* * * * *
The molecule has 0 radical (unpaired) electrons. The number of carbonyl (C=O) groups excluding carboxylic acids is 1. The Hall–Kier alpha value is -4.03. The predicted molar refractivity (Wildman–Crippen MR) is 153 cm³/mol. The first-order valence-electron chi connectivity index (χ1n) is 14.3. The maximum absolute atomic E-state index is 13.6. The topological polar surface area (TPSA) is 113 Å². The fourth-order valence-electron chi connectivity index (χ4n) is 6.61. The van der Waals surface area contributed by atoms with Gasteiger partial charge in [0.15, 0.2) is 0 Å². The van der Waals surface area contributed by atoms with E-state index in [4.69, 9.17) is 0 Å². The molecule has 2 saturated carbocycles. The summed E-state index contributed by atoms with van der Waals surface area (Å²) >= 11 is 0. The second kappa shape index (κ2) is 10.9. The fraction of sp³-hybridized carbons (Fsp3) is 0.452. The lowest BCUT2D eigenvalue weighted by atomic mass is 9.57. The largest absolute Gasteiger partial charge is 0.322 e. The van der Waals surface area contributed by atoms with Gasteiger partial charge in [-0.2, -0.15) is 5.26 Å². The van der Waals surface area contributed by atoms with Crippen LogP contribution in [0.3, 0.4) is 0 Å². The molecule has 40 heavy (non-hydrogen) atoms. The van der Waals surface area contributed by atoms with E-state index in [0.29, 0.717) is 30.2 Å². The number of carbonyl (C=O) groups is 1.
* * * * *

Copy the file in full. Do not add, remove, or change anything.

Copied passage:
The molecule has 0 radical (unpaired) electrons. The number of carbonyl (C=O) groups excluding carboxylic acids is 1. The Hall–Kier alpha value is -4.03. The predicted molar refractivity (Wildman–Crippen MR) is 153 cm³/mol. The first-order valence-electron chi connectivity index (χ1n) is 14.3. The maximum absolute atomic E-state index is 13.6. The topological polar surface area (TPSA) is 113 Å². The fourth-order valence-electron chi connectivity index (χ4n) is 6.61. The van der Waals surface area contributed by atoms with Gasteiger partial charge in [0.15, 0.2) is 0 Å². The van der Waals surface area contributed by atoms with E-state index in [4.69, 9.17) is 0 Å². The molecule has 2 saturated carbocycles. The summed E-state index contributed by atoms with van der Waals surface area (Å²) >= 11 is 0. The second kappa shape index (κ2) is 10.9. The fraction of sp³-hybridized carbons (Fsp3) is 0.452. The lowest BCUT2D eigenvalue weighted by atomic mass is 9.57. The largest absolute Gasteiger partial charge is 0.322 e. The van der Waals surface area contributed by atoms with Gasteiger partial charge in [-0.2, -0.15) is 5.26 Å². The van der Waals surface area contributed by atoms with Crippen LogP contribution in [0.3, 0.4) is 0 Å². The molecule has 40 heavy (non-hydrogen) atoms. The van der Waals surface area contributed by atoms with E-state index in [0.29, 0.717) is 30.2 Å². The number of carbonyl (C=O) groups is 1.